In the manner described above, ESD protection can be provided to a semiconductor device 124. A semiconductor device 124 typically has one or more metal bonding pads 100 located on an external surface of a chip as well as internal circuitry 122 within the chip. An ESD protection circuit 120 may be operatively coupled in series between the bonding pad 100 and the internal circuitry 122 and may be formed internally to the semiconductor device 124. Since the ESD protection device described above may be implemented using a single transistor, the manufacturing complexity and space required for the device is reduced.
While the ESD protection circuit 120 described above is discussed in the context of being connected to an input bonding pad 100, its implementation and/or application can also be used with output pads. Input pads, output pads and pads serving both input and output functions are often referred to generically as "input/output pads".
Although numerous characteristics and advantages of various embodiments of the present invention have been set forth in the foregoing description, together with details of the structure and function of various embodiments of the invention, this disclosure is merely illustrative. Changes and modifications may be made to the embodiments by those skilled in the art. As merely one example, the single transistor implementation can be altered so as to include any number and/or type of semiconductor switching devices. Such changes would not depart from the principles of the present invention, which are set forth in the claims.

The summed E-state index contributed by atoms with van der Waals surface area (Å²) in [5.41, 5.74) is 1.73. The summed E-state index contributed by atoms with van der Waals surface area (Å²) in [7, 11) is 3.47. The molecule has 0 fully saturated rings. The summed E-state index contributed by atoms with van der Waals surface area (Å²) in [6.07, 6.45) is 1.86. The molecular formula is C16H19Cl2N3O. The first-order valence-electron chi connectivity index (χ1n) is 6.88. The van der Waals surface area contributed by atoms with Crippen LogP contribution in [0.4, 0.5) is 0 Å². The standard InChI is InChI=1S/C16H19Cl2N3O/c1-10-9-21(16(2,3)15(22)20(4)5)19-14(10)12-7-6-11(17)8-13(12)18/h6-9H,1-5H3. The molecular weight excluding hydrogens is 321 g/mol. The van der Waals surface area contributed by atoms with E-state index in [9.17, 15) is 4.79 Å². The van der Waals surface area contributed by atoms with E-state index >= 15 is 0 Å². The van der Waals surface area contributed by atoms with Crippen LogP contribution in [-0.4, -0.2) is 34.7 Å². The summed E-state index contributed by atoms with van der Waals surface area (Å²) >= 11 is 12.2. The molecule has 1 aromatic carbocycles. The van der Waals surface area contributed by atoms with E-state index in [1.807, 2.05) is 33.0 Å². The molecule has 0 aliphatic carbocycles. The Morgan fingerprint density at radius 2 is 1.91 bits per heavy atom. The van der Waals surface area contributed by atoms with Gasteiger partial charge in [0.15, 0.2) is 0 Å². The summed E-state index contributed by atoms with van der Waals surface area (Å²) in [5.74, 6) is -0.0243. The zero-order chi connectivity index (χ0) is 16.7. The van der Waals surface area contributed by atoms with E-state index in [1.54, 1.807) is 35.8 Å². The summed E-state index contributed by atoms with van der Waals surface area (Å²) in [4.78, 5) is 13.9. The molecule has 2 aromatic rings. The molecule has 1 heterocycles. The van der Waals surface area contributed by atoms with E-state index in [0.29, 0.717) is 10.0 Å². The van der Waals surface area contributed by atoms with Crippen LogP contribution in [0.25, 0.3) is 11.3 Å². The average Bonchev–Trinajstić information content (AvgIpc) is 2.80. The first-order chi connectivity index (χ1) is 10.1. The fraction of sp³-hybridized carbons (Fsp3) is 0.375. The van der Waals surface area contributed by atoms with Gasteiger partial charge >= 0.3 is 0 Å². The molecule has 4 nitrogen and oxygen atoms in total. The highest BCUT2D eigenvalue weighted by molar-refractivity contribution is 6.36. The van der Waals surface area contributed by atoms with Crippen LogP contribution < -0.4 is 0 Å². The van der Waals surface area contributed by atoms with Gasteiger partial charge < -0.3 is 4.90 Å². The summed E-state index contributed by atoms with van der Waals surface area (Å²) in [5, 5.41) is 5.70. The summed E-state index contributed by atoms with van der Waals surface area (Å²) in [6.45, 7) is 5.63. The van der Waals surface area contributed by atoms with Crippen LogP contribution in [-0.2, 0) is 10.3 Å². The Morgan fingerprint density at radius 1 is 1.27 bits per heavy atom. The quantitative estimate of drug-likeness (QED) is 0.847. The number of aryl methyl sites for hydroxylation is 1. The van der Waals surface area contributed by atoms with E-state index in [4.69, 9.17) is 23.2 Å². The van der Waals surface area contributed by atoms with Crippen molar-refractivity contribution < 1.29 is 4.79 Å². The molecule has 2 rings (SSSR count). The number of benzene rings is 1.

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|US20040095697 *||Nov 10, 2003||May 20, 2004||Micron Technology, Inc.||Electrostatic discharge protection with input impedance|
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|US20060017134 *||Sep 14, 2005||Jan 26, 2006||Kabushiki Kaisha Toshiba|
|US20080230870 *||May 27, 2008||Sep 25, 2008||Kabushiki Kaisha|
|U.S. Classification||327/525, 327/478, 361/56|
|International Classification||H01L27/02, H02H9/04|
|Cooperative Classification||H01L27/0251, H02H9/046|
|European Classification||H02H9/04F2, H01L27/02B4F|
|Aug 7, 1995||AS||Assignment|
Owner name: MICRON TECHNOLOGY, INC., IDAHO
Free format text: ASSIGNMENT OF ASSIGNORS INTEREST;ASSIGNORS:CASPER, STEPHEN L.;MA, MANNY;REEL/FRAME:007600/0030
Effective date: 19950804
|Jan 25, 2001||FPAY||Fee payment|
Year of fee payment: 4
|Jan 18, 2005||FPAY||Fee payment|
Year of fee payment: 8
|Jan 15, 2009||FPAY||Fee payment|
Year of fee payment: 12